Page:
By D.E. Smoot
Phoenix Staff Writer
Planning commissioners plowed through three articles of proposed regulations that would bring sweeping changes to the city’s zoning code, but questions about redistricting slowed the review process.
Commissioners were scheduled to take up six articles that deal with zoning districts, which would be reduced from 23 to 14. They got through three — an overview of the proposed consolidation and proposed changes to agricultural and residential districts — and part of a fourth.
Questions about the various uses that would be permitted as a right or by special use within the three proposed commercial districts brought the recent meeting to a halt. The commissioners’ primary concern centered on how to distinguish authorized uses when it comes time to rezone commercial districts.
Planning Director Gary Garvin said current zoning codes are stacked in a way that authorize uses that are less restrictive within more restrictive districts. The proposed regulations would dispense with that approach by severing that connection. For example, residential uses within a commercial district would be prohibited.
Shawn Raper, the chairman of the Planning and Zoning Commission, questioned how that would affect owners who use property in a way that would be restricted within the proposed new districts. Garvin said the use would be allowed to continue as nonconforming until the property is no longer being used for the existing purpose.
“Before, the districts were built upon one another,” he said. “We are trying to cut that connection.”
How to accomplish that, however, prompted questions about how to designate new districts in conformance with the future land use map. Garvin recommended establishing written guidelines. But without clear guidance, Raper terminated the review until the next meeting March 18.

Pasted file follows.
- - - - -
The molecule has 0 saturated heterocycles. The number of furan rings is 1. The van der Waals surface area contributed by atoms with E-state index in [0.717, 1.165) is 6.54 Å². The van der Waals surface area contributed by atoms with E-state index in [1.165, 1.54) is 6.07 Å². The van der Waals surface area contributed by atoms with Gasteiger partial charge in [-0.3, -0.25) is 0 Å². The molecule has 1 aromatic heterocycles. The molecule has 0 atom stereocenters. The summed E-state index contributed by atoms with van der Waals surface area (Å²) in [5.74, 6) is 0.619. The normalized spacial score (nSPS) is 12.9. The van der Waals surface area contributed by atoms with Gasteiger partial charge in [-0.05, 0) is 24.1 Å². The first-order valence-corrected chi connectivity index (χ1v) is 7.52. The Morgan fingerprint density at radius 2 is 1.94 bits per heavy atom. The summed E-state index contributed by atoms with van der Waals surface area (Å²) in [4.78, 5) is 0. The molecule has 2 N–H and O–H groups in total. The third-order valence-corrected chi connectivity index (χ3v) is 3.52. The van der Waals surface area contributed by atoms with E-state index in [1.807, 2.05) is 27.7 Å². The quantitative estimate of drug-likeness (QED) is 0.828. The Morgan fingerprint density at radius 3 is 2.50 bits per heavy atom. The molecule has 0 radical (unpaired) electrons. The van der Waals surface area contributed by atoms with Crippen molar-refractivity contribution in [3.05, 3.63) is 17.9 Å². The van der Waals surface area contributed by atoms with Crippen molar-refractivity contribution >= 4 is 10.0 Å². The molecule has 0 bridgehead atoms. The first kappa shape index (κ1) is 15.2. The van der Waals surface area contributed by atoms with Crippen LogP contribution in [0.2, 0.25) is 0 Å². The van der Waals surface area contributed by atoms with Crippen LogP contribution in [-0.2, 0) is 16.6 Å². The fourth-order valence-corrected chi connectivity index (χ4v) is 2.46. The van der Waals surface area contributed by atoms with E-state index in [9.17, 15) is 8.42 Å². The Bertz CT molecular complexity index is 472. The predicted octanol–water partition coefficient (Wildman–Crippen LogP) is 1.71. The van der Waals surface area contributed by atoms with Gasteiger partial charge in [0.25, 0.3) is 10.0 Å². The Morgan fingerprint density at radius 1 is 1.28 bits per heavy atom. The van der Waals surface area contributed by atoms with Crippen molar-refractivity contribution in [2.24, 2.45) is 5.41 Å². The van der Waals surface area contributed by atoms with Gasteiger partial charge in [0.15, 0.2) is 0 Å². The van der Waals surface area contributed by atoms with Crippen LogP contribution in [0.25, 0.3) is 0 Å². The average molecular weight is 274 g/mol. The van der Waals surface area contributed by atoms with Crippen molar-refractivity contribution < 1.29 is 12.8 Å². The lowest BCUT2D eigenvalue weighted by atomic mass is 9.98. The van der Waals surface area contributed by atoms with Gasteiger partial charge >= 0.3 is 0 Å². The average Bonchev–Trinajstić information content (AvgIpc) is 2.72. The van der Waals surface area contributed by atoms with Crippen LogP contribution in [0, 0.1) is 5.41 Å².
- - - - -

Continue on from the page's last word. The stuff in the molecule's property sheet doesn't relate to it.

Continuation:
Planning commissioners did discuss and sign off on some of the recommendations presented. The most significant proposal included increasing the lot size for the agricultural district from one to 10 acres and provisions for keeping animals in agricultural residential districts.
Another significant proposal would provide some flexibility in the setback provisions — the distance between a house and the street — for new construction within established residential neighborhoods. Raper said that although setback dimensions would be defined, that could vary where the observed average setback is smaller or greater than the code allows.
Other recommended proposals accepted by the planning commissioners included increased restrictions for the placement of mobile and manufactured homes and larger daycare centers that serve eight or more children.
The overhaul of the city’s zoning code is the final step in what has been a three-year process to develop a map toward Muskogee’s future. Garvin said the comprehensive plan and future land use map establish goals and objectives, and zoning regulations provide the means to meet the established criteria.
Garvin planned to complete the initial review and revision process by mid-April before opening it for public comment, but the schedule could be delayed because of the substantive nature of the discussions. Once the final details are hammered out after the public comment period, commissioners will send their recommendations to the City Council for further consideration and approval.
Planning commissioners will continue the review process when they meet at 9 a.m. Monday in the City Council Chambers on the third floor of the Municipal Building.
Reach D.E. Smoot at (918) 684-2901 or email@example.com.